The Remington Model 8
It is no overstatement; John Browning formed much if not most of the world’s understanding of small arms and what they are capable of. From the Colt 1911 to the Auto-5 shotgun to the BAR, when we consider almost any genre of firearm design (and philosophy of use) all paths inevitably seem to lead back to one man, John Moses Browning. And one of his lesser known but no less remarkable achievements was the Remington Model 8—a semi-automatic sporting rifle.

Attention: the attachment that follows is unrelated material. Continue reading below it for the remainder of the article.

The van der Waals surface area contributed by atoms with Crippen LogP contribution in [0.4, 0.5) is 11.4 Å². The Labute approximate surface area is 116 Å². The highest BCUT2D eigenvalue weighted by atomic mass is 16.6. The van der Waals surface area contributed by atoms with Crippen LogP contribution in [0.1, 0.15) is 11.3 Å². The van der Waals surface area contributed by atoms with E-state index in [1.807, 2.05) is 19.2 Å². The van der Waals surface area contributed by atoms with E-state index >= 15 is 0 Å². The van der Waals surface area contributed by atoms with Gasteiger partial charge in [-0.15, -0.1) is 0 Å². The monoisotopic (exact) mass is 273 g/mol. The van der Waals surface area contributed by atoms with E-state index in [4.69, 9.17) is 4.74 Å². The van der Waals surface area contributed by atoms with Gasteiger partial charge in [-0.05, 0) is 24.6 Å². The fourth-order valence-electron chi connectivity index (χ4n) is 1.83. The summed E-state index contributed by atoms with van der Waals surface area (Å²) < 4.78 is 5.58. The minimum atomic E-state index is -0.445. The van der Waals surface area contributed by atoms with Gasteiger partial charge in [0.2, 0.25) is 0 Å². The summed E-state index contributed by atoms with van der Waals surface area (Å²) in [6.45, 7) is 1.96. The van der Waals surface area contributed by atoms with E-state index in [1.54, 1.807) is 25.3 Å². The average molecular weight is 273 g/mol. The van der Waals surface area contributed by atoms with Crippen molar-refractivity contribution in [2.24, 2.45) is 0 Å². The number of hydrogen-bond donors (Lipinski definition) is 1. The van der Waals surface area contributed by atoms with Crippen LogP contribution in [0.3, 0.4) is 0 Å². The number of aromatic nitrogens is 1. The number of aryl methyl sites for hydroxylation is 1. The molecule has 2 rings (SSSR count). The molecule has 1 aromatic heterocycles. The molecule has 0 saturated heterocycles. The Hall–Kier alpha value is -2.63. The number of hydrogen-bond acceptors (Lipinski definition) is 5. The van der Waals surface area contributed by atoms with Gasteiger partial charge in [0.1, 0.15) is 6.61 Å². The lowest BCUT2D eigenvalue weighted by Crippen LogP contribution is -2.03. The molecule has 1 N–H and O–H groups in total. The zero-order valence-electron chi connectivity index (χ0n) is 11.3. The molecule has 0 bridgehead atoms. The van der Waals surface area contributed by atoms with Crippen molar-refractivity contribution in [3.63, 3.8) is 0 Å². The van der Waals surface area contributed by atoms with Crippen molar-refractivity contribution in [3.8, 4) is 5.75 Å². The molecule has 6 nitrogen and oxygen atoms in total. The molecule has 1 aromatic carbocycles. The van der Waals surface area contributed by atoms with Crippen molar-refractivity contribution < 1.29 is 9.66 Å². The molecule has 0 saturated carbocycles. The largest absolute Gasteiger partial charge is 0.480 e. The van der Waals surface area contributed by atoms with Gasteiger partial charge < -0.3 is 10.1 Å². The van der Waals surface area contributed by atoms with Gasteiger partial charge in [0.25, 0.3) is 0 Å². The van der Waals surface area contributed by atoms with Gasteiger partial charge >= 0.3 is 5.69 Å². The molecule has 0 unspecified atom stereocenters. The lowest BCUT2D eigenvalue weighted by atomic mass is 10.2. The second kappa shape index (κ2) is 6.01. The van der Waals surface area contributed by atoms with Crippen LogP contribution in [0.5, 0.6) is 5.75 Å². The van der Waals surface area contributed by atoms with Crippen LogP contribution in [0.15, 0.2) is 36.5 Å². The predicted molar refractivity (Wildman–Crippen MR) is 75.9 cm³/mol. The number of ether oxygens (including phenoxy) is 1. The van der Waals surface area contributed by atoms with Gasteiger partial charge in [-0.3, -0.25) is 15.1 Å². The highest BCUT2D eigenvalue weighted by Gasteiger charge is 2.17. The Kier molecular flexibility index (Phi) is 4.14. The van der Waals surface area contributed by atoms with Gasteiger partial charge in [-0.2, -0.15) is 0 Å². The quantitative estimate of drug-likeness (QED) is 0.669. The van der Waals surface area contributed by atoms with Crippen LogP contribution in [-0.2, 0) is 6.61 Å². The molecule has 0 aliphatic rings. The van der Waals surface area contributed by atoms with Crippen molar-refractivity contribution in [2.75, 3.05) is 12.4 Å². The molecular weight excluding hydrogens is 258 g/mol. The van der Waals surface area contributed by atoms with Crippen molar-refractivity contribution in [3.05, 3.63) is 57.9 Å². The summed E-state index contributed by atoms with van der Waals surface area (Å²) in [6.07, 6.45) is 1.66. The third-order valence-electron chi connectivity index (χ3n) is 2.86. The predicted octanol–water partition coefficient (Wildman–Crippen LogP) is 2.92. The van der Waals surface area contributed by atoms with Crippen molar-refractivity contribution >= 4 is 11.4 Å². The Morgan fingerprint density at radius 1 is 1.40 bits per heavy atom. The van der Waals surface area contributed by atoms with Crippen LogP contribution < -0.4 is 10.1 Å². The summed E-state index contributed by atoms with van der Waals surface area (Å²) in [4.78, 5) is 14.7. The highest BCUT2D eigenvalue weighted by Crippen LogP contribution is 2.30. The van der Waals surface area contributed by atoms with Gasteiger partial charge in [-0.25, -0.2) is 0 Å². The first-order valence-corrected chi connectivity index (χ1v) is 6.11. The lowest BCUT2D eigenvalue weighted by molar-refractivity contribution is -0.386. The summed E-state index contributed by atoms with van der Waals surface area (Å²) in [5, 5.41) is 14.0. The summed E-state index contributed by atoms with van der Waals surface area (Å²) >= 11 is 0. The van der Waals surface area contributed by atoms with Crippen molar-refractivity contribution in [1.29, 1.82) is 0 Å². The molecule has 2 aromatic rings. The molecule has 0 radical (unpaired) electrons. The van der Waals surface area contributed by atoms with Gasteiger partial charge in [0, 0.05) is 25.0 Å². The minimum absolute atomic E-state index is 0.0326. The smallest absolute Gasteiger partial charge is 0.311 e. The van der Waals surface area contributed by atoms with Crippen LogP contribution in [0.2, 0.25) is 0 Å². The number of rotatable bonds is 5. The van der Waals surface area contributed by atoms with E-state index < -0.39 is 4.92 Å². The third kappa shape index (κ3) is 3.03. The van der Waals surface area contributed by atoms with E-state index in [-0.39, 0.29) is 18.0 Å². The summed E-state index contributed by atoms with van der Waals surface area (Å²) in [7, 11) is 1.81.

Eminent firearms guru John Moses Browning took the same basic long-stroke recoil operating system as his new Auto-5 shotgun and designed a rifle around it. It had a 22” steel barrel, integral box magazine that could be filled by means of five-round stripper clips (always a useful feature) and came in a number of mild-shooting chamberings such as .25-30 Remington Auto and .35 Remington for light recoil. The beefier .35 Rem version would only hold four rounds in the magazine, whereas the other three loadings would hold five. Overall, the semi-auto rifle was groundbreakingly simple without the use of impingement gas systems. Basic models weighed in at 8.5 pounds and were 41-inches overall.
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